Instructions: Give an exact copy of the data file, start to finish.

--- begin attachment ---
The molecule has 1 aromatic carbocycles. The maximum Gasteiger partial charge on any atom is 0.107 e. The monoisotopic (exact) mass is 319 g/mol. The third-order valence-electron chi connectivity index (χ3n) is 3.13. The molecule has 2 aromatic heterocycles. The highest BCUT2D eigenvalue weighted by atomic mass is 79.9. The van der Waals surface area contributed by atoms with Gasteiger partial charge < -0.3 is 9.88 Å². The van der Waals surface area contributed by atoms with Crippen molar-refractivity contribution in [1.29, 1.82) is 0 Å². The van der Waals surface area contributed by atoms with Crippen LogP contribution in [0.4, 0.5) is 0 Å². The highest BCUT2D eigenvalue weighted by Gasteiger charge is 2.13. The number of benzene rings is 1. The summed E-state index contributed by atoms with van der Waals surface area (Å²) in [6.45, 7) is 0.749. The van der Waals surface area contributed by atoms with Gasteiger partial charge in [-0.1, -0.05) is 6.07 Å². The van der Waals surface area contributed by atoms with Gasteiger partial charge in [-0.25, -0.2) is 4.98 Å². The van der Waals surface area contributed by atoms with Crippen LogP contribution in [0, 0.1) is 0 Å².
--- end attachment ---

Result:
The molecule has 1 aromatic carbocycles. The maximum Gasteiger partial charge on any atom is 0.107 e. The monoisotopic (exact) mass is 319 g/mol. The third-order valence-electron chi connectivity index (χ3n) is 3.13. The molecule has 2 aromatic heterocycles. The highest BCUT2D eigenvalue weighted by atomic mass is 79.9. The van der Waals surface area contributed by atoms with Gasteiger partial charge < -0.3 is 9.88 Å². The van der Waals surface area contributed by atoms with Crippen molar-refractivity contribution in [1.29, 1.82) is 0 Å². The van der Waals surface area contributed by atoms with Crippen LogP contribution in [0.4, 0.5) is 0 Å². The highest BCUT2D eigenvalue weighted by Gasteiger charge is 2.13. The number of benzene rings is 1. The summed E-state index contributed by atoms with van der Waals surface area (Å²) in [6.45, 7) is 0.749. The van der Waals surface area contributed by atoms with Gasteiger partial charge in [-0.1, -0.05) is 6.07 Å². The van der Waals surface area contributed by atoms with Gasteiger partial charge in [-0.25, -0.2) is 4.98 Å². The van der Waals surface area contributed by atoms with Crippen LogP contribution in [0, 0.1) is 0 Å².